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Pohlad begins his farewell
by Curt Brown

So long, at least for now.

Hoping his departure will help get a ballpark built in St. Paul, an upbeat and emotional Carl Pohlad began to bid farewell Friday to the baseball team he's owned for the last 16 seasons.

"The tradition of baseball, I'm convinced, will go on with the new vigor and the new blood we have in the ownership of the team -- we'll be world champions in just a few years," said Pohlad, who agreed Thursday to sell the team to fellow sports investors Glen Taylor and Bob Naegele for $120 million. The sale, set to close June 30, would only happen if a complicated plan to build a new ballpark in St. Paul wins support from voters, legislators and Gov. Jesse Ventura.

If St. Paul voters reject a half-percent sales tax increase Nov. 2 or the Legislature once again balks at funding a stadium, the team would return to Pohlad's portfolio. But the 84-year-old billionaire banker refused to consider that scenario Friday as he offered heartfelt goodbyes to Twins employees.

"If the St. Paul vote fails? I don't even want to think about that," Pohlad said. "I don't think it's going to fail. This is a day of optimism. . . . Our whole objective has been to do whatever we can to keep baseball in Minnesota and I think we're close to achieving that objective."

As he glanced down a Metrodome press conference table at Twins manager Tom Kelly and World Series icons Kirby Puckett and Kent Hrbek, Pohlad's voice halted.

"I'm having a hard time talking because I'm a little emotional here," he said. "I hope our legacy is favorable, but who's to say? We've done our best."

A faded reputation  

Despite presiding over World Series winners in 1987 and 1991, Pohlad has become a lightning rod for animosity after bungled stadium efforts at the Legislature, a threatened sale to North Carolina businessman Don Beaver and seven straight losing seasons. In August, St. Paul Mayor Norm Coleman insisted Pohlad must step aside if the push for a $325 million outdoor stadium were to have any chance of becoming a reality.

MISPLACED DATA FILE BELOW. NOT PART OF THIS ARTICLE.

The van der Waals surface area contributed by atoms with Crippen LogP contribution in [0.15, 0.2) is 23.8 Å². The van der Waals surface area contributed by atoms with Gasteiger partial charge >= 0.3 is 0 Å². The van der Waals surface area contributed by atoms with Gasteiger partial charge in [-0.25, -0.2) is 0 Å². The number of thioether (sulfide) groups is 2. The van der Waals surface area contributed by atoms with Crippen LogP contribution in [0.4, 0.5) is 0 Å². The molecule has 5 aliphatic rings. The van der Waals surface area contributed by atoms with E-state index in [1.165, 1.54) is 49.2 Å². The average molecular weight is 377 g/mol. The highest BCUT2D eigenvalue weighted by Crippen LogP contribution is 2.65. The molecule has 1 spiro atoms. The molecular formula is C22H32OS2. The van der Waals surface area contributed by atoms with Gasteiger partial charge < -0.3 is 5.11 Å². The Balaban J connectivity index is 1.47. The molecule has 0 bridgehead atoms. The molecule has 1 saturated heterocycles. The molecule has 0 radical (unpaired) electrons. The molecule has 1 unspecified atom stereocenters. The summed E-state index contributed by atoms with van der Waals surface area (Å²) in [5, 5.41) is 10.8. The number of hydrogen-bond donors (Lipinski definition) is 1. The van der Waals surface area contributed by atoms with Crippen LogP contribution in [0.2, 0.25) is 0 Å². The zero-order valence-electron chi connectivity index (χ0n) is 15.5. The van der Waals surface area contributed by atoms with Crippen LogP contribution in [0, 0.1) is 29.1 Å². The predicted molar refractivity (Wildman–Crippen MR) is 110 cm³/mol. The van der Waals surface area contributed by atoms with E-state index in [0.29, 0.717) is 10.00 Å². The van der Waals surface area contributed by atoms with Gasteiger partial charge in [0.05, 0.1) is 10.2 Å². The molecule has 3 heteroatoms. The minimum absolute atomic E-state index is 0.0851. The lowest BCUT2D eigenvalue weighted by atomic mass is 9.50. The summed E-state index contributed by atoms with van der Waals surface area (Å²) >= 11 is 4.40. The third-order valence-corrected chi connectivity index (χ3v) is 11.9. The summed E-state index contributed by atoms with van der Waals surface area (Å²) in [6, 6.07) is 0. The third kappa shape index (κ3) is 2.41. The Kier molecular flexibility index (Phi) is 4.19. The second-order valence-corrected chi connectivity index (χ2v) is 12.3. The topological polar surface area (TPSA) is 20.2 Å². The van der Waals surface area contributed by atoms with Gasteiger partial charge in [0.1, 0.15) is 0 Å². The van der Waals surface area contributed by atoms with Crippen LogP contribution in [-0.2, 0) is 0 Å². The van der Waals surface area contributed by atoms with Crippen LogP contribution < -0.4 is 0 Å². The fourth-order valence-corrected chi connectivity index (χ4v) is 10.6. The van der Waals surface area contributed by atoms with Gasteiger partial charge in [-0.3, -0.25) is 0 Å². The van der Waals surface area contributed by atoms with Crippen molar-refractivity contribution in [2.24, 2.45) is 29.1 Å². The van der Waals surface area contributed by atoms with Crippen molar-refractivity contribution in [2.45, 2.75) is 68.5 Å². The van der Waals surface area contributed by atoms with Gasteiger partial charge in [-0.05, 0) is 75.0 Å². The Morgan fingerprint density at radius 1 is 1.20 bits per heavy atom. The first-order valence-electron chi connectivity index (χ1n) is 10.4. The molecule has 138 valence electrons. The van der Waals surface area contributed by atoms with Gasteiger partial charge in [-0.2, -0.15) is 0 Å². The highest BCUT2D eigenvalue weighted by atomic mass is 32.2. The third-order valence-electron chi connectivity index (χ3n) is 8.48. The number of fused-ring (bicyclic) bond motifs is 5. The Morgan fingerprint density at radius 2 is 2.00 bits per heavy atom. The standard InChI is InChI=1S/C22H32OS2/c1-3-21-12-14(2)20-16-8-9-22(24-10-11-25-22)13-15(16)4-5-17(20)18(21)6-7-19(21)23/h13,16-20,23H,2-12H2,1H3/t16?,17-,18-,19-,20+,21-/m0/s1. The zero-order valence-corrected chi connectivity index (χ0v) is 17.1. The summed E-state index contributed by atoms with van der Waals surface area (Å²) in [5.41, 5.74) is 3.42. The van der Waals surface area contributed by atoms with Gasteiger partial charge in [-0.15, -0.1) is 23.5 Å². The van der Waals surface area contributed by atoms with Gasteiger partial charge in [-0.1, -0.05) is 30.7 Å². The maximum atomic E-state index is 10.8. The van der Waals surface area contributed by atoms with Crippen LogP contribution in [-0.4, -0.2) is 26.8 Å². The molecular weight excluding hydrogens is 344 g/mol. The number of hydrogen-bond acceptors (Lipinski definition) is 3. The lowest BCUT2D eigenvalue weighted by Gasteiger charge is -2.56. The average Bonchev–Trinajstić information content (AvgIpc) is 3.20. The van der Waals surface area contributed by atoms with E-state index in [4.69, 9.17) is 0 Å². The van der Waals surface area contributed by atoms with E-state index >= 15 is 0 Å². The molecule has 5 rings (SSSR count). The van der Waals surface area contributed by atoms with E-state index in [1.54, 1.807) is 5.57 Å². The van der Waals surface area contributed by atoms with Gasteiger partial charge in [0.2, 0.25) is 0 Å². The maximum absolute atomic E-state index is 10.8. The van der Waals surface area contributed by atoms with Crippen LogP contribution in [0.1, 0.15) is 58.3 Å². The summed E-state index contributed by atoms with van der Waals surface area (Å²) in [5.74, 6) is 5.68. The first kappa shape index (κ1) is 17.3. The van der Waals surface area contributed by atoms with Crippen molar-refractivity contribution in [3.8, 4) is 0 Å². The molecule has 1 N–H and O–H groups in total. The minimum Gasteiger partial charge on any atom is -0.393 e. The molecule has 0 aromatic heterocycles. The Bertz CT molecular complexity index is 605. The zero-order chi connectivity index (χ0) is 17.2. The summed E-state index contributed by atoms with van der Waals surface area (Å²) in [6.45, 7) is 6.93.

"Nobody likes to hear anything negative about themselves, but that's the price you pay for being in sports," Pohlad said. "That's the privilege of the press. And everybody else can make whatever remarks they want to. We have no choice but to accept it."

Amid the recent errors on his scorecard, Pohlad hopes Twins fans remember why he bought the team for $36 million in 1984. Original owner Calvin Griffith was threatening to move the team to Florida.

"We saved baseball and if it hadn't been for our action 16 years ago, we wouldn't be here right now," Pohlad said.

New economics  

He said cataclysmic shifts in baseball's economic landscape -- including corporate owners in Atlanta and Anaheim, Calif., and lucrative new stadiums in Baltimore, Cleveland and Denver -- should be considered when fans look back on his Twins tenure.

"We did the best we could operating the team," Pohlad said. "Our record was handicapped by the low revenues we had to work with. Any team that doesn't have what I call the machine -- a new stadium -- will not be able to compete."

Even with new stadiums, owners of Major League Baseball franchises in San Diego and Pittsburgh have complained that small-market teams are doomed unless baseball changes its economic ways. Pohlad said he hopes a blue-ribbon commission studying baseball's financial situation will make recommendations soon to cure some of the game's ills.

Whatever the panel comes up with and whatever happens with the St. Paul vote, Pohlad kept flashing back to the two moments that were the pinnacles of his ownership: the last outs of the Twins' championship seasons in '87 and '91.

"There will never be another moment in my life that compares with those," he said.

Twins president Jerry Bell had tears welling in his eyes as he listened to Pohlad's farewell speech.

"I was fine until [Thursday] afternoon when it was done and Carl went into the office by himself and closed the door," Bell said. "Maybe this will be the extra little push to get it done in St. Paul. Or maybe it will be a big push.